Five Questions Bond ETFs, Books and Liquidating Stocks

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We love getting listener questions and we’ve had a lot recently so it’s time for 5 awesome questions from you. We’ll cover bond ETFs, the books we love, transitioning investments, long term investing, and retirement planning.

Question 1: Bond ETFs

Can you explain how bond ETFs work? I know that bonds are a fixed income investment that pays a set interest upon maturity and that you pay a lump sum to purchase the bond.

I don’t understand how bond ETFs work. Specifically, how do they work with dollar cost averaging? For example, if there’s a bond ETF that is trading at $60 per share and I buy 2 shares each month, at what date does it start calculating the maturity date?



Bonds typically pay out twice a year but bond ETFs work differently. You’re buying a “basket of bonds” with various maturity dates so you get payments consistently. These ETFs act as a dividend investment in that regard.

In a long term bond fund like Vanguard BLV, the price fluctuates based on the bonds paying interest but the price largely stays consistent. You’re not buying for yields but for dividends.

best vanguard funds

To incorporate dollar cost averaging, you want to buy when there has just been a payout and the cost is lower but because it’s a basket of bonds, this averages out over time.

Question 2: Books

What books, not specifically about money, have had an impact on your financial education or perspective on money and wealth.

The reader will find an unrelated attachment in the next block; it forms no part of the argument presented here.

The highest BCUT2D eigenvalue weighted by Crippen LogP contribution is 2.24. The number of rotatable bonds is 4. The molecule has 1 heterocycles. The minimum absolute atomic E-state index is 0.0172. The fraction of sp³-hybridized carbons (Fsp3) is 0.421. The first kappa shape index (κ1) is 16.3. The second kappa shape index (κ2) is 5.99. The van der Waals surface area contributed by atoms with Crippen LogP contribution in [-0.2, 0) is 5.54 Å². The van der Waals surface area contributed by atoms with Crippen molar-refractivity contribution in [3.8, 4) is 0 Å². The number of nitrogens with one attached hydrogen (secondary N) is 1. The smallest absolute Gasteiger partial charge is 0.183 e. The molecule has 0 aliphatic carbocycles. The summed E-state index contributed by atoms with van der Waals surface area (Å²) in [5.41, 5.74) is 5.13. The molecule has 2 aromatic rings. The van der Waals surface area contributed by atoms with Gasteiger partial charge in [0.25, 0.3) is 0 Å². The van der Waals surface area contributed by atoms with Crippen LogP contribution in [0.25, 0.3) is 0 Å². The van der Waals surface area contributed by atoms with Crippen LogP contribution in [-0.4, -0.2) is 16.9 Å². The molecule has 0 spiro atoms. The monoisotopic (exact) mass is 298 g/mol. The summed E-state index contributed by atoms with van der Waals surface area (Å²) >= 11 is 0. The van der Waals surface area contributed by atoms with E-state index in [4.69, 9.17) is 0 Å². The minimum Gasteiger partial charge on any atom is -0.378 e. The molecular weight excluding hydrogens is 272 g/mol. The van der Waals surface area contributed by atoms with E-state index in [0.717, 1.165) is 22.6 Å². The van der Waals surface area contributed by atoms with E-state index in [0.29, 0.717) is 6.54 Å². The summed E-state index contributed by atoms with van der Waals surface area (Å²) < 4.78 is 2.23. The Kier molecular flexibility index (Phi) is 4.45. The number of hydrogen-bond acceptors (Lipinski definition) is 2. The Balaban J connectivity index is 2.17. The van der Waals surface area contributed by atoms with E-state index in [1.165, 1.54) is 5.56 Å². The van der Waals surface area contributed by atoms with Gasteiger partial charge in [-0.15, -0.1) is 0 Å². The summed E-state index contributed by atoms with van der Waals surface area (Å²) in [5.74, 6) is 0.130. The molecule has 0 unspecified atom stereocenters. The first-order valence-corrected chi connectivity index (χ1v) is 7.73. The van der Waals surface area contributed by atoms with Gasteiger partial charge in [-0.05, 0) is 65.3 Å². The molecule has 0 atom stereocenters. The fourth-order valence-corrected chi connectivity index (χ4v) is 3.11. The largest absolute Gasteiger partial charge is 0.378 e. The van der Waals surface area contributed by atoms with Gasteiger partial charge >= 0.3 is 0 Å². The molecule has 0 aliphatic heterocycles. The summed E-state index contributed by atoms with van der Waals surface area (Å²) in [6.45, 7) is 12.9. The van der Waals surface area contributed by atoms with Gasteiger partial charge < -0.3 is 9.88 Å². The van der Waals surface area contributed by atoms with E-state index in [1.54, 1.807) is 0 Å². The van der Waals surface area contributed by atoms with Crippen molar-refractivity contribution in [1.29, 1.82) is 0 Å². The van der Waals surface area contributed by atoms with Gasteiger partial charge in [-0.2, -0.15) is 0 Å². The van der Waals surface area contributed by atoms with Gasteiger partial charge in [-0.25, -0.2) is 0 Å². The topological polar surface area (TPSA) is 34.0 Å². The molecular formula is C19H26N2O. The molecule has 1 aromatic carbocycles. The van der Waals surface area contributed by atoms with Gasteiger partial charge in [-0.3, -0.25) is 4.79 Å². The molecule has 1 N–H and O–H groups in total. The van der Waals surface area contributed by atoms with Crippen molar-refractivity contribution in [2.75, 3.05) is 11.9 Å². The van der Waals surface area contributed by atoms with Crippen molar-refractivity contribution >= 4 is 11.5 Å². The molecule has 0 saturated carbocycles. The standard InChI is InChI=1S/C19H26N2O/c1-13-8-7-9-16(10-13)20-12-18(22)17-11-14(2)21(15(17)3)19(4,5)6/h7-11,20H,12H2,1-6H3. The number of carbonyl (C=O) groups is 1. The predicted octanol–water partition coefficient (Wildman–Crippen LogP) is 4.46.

***Also, the other ideas you sent in were awesome too and we’re working on making them full episodes.

We were thrilled to recently interview Ramit Sethi because his first book, I Will Teach You To Be Rich was Matt’s gateway book into the world of personal finance. Others in that same arena include The Simple Dollar, The Richest Man in Babylon, and How to Get Rich.

Those are all specifically about money but Matt’s list includes Jim Henson’s biography. It details how Henson owned the entire creative process for his work.

Andrew loves books that focus on productivity. When you consider that he started LMM and grew it into a business that makes six figures within five years while working full time, you can’t argue that his reading list isn’t a good one.

First on the list is Become an Essentialist which teaches you to understand the difference between being busy and being productive. Getting Things Done shows you the process to implement in order to, well, get things done!

Good to Great analyzes what steps companies took to go from good to great, Walgreens being an example. Atomic Habits is a book by early LMM guest James Clear. It teaches readers to flip their mindset in order to become the type of person you want to be.

Andrew’s list also includes some kind of series about underwear gnomes because there is nothing wrong with reading only for pleasure!

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Rule 3: Liquidating Stocks

Hi guys,

Really enjoy your show and beer choices. You make money matters easy to understand and fun. I have turned my two kid onto your show and hope they can get as much out of your show as I do.

Question: Investment strategy in converting an aggressive portfolio into a later in life portfolio. I’ve been investigating since I was in my 20’s and I just turned 60 after two retirements. One from the military and my second career as a PA in medicine.

I have invested mostly in stocks and now feel I should start converting into more conservative bonds and possibly metals. How would you suggest starting the conversion of stocks to bonds and metals, or should I?